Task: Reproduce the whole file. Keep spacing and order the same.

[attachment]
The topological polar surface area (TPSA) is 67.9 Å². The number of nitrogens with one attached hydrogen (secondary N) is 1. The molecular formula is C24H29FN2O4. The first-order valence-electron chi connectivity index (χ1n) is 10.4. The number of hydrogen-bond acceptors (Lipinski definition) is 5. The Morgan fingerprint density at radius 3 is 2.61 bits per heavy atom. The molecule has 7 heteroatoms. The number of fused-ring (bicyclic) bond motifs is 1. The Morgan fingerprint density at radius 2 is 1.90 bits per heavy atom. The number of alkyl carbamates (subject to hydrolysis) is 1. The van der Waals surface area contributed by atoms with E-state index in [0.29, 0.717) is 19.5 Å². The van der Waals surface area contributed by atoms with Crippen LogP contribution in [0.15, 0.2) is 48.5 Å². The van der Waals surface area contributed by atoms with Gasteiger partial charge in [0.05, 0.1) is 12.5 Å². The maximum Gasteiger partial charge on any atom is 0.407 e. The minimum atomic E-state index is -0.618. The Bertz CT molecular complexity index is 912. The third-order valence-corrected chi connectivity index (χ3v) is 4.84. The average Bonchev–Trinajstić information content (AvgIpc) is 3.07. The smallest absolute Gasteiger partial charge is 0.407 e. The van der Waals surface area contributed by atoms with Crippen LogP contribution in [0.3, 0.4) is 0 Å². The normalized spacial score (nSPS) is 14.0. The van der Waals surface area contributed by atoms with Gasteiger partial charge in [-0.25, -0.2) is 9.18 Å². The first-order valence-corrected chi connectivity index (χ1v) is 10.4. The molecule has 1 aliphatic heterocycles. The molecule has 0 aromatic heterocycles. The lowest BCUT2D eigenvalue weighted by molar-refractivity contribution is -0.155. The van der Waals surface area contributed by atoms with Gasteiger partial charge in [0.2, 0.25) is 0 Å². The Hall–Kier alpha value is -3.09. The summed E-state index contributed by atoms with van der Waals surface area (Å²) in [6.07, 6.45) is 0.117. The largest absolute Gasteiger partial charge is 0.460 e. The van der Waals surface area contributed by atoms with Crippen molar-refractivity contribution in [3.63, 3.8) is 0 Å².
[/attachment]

The topological polar surface area (TPSA) is 67.9 Å². The number of nitrogens with one attached hydrogen (secondary N) is 1. The molecular formula is C24H29FN2O4. The first-order valence-electron chi connectivity index (χ1n) is 10.4. The number of hydrogen-bond acceptors (Lipinski definition) is 5. The Morgan fingerprint density at radius 3 is 2.61 bits per heavy atom. The molecule has 7 heteroatoms. The number of fused-ring (bicyclic) bond motifs is 1. The Morgan fingerprint density at radius 2 is 1.90 bits per heavy atom. The number of alkyl carbamates (subject to hydrolysis) is 1. The van der Waals surface area contributed by atoms with E-state index in [0.29, 0.717) is 19.5 Å². The van der Waals surface area contributed by atoms with Crippen LogP contribution in [0.15, 0.2) is 48.5 Å². The van der Waals surface area contributed by atoms with Gasteiger partial charge in [0.05, 0.1) is 12.5 Å². The maximum Gasteiger partial charge on any atom is 0.407 e. The minimum atomic E-state index is -0.618. The Bertz CT molecular complexity index is 912. The third-order valence-corrected chi connectivity index (χ3v) is 4.84. The average Bonchev–Trinajstić information content (AvgIpc) is 3.07. The smallest absolute Gasteiger partial charge is 0.407 e. The van der Waals surface area contributed by atoms with Crippen LogP contribution in [0.3, 0.4) is 0 Å². The normalized spacial score (nSPS) is 14.0. The van der Waals surface area contributed by atoms with Gasteiger partial charge in [-0.25, -0.2) is 9.18 Å². The first-order valence-corrected chi connectivity index (χ1v) is 10.4. The molecule has 1 aliphatic heterocycles. The molecule has 0 aromatic heterocycles. The lowest BCUT2D eigenvalue weighted by molar-refractivity contribution is -0.155. The van der Waals surface area contributed by atoms with Gasteiger partial charge in [0.2, 0.25) is 0 Å². The Hall–Kier alpha value is -3.09. The summed E-state index contributed by atoms with van der Waals surface area (Å²) in [6.07, 6.45) is 0.117. The largest absolute Gasteiger partial charge is 0.460 e. The van der Waals surface area contributed by atoms with Crippen molar-refractivity contribution in [3.63, 3.8) is 0 Å².